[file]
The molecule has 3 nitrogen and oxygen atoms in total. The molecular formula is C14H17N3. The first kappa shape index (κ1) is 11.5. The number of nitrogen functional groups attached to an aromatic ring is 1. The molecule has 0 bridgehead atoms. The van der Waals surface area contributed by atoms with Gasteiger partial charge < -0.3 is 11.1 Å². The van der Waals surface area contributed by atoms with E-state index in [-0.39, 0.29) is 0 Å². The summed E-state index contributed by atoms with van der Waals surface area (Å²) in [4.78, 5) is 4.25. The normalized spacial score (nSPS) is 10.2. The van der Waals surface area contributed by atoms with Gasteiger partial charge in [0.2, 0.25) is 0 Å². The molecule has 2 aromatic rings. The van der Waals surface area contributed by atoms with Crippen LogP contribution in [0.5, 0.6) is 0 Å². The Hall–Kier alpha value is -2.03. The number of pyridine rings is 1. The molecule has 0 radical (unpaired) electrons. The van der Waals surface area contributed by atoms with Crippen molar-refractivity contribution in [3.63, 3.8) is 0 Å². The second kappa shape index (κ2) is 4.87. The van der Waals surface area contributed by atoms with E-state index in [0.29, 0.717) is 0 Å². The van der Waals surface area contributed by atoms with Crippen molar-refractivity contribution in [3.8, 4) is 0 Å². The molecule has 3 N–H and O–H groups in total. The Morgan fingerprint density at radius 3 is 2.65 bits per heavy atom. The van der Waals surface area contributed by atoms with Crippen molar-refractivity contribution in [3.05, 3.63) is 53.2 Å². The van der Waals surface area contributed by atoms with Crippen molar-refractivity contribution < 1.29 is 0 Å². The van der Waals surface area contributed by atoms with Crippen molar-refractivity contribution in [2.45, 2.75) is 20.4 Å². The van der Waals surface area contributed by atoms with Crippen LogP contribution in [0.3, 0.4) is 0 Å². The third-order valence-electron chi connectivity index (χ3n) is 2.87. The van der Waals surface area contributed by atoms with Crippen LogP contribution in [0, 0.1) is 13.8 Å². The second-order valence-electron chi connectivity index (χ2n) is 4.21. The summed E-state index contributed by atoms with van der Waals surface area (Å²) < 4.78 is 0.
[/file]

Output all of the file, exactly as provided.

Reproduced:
The molecule has 3 nitrogen and oxygen atoms in total. The molecular formula is C14H17N3. The first kappa shape index (κ1) is 11.5. The number of nitrogen functional groups attached to an aromatic ring is 1. The molecule has 0 bridgehead atoms. The van der Waals surface area contributed by atoms with Gasteiger partial charge < -0.3 is 11.1 Å². The van der Waals surface area contributed by atoms with E-state index in [-0.39, 0.29) is 0 Å². The summed E-state index contributed by atoms with van der Waals surface area (Å²) in [4.78, 5) is 4.25. The normalized spacial score (nSPS) is 10.2. The van der Waals surface area contributed by atoms with Gasteiger partial charge in [0.2, 0.25) is 0 Å². The molecule has 2 aromatic rings. The van der Waals surface area contributed by atoms with Crippen LogP contribution in [0.5, 0.6) is 0 Å². The Hall–Kier alpha value is -2.03. The number of pyridine rings is 1. The molecule has 0 radical (unpaired) electrons. The van der Waals surface area contributed by atoms with Crippen molar-refractivity contribution in [3.63, 3.8) is 0 Å². The second kappa shape index (κ2) is 4.87. The van der Waals surface area contributed by atoms with E-state index in [0.29, 0.717) is 0 Å². The van der Waals surface area contributed by atoms with Crippen molar-refractivity contribution in [3.8, 4) is 0 Å². The molecule has 3 N–H and O–H groups in total. The Morgan fingerprint density at radius 3 is 2.65 bits per heavy atom. The van der Waals surface area contributed by atoms with Crippen molar-refractivity contribution in [3.05, 3.63) is 53.2 Å². The van der Waals surface area contributed by atoms with Crippen molar-refractivity contribution < 1.29 is 0 Å². The van der Waals surface area contributed by atoms with Crippen molar-refractivity contribution in [2.45, 2.75) is 20.4 Å². The van der Waals surface area contributed by atoms with Crippen LogP contribution in [0.3, 0.4) is 0 Å². The third-order valence-electron chi connectivity index (χ3n) is 2.87. The van der Waals surface area contributed by atoms with Crippen LogP contribution in [0, 0.1) is 13.8 Å². The second-order valence-electron chi connectivity index (χ2n) is 4.21. The summed E-state index contributed by atoms with van der Waals surface area (Å²) < 4.78 is 0.